Currently, nearly 1.5 million Ukrainians are living and working in neighboring Poland.
This is a significant human capital, which is valued in Poland, while some of the Ukrainians, having gained experience and financial resources, could later successfully invest in developing own business in Ukraine, Ambassador of Ukraine to Poland Andrii Deshchytsia told the All-Ukrainian Forum "Ukraine 30. Labor Resources" on Tuesday, an Ukrinform correspondent reports.
“We’re seeing a rising number of migrant workers: against 2014, the numbers have doubled or tripled. Now we’re talking about 1.5 million Ukrainians working in Poland,” Deshchytsia said.
About 600,000 Ukrainians officially pay taxes to the Polish Social Insurance Fund, the envoy added, noting that the rest work legally, on employment contracts, while not being taxed in the country. The ambassador said labor migrants from Ukraine are treated “very well” in Poland.
Among the reasons for Ukrainians to seek jobs in Poland are higher salaries, opportunities toward self-realization, and a more stable situation that allows them to make more money, Deshchytsia explained.
“Another factor Ukrainians coming to Poland consider is proximity to Ukraine. This factor motivates Ukrainians to believe that, if the economic situation in Ukraine improves, they will return,” Deshchytsia stressed.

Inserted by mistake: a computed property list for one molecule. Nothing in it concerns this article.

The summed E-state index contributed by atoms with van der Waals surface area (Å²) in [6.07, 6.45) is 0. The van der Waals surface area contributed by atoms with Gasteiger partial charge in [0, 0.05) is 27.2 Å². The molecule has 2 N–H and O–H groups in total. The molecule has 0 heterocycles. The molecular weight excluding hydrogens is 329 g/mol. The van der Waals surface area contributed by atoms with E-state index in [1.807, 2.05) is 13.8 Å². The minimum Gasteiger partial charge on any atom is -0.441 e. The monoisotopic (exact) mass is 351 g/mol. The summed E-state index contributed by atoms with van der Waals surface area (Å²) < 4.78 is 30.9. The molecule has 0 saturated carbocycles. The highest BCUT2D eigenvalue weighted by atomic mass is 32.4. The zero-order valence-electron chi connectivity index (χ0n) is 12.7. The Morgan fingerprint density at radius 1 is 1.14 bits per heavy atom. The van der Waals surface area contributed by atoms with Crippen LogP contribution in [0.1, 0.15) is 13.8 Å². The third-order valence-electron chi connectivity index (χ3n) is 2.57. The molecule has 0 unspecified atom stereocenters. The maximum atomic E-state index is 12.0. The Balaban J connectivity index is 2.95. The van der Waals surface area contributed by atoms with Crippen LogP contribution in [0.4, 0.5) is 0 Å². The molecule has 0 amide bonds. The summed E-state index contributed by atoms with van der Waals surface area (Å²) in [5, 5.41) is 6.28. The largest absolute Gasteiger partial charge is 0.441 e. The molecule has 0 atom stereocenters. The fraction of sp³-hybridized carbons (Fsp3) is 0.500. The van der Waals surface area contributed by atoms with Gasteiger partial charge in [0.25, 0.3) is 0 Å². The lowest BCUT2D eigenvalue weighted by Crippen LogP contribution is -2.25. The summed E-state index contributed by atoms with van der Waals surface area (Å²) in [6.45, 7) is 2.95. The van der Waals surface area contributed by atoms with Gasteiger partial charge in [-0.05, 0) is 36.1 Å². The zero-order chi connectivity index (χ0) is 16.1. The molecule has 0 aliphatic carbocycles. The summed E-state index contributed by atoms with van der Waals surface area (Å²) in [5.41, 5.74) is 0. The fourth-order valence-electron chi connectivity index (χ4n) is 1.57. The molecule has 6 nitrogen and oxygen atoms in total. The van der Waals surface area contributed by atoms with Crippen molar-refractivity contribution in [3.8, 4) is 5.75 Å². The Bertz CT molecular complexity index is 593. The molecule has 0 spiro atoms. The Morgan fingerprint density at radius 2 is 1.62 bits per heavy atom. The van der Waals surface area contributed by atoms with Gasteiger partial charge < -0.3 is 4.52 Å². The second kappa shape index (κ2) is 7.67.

According to the diplomat, Ukrainians working in Poland on legal grounds are interested in an important form of social benefits: the possibility of receiving their pension in Poland upon their return to Ukraine. This is an important element in the context of migrant workers moving back to Ukraine, the ambassador noted.
"We are currently working on a new agreement between Ukraine and Poland on employment and social security of Ukrainian labor migrants," said Ukraine’s ambassador to Poland.
According to Deshchytsia, another "bridge" ensuring the return of Ukrainian citizens to their homeland may be their experience of starting up businesses in Poland. He believes that over time, Ukrainians could transfer this experience to Ukraine. In this regard, the diplomat said that in 2014, there were 680 companies in Poland, owned by Ukrainians, while in 2021 their number skyrocketed to 16,000.
“This shows that Ukrainians don’t just come to Poland to work at construction sites or pick strawberries, they think about starting their own business. If it were to develop, it would potentially have to happen in Ukraine,” Deshchytsia is convinced.
Ukrainian labor migrants, the diplomat believes, are gaining experience, capital, and relevant contacts, and they could further use all this upon their return to Ukraine.
He also touched upon the Ukrainians studying in Poland. Of 50,000 Ukrainians currently enrolled in Poland’s educational facilities, some will stay in the country or move further westward, but some will come back to Ukraine.
“We need to think about encouraging our youths to do business in Ukraine. We could create proper conditions for them to stay in Ukraine,” the Ukrainian diplomat stated.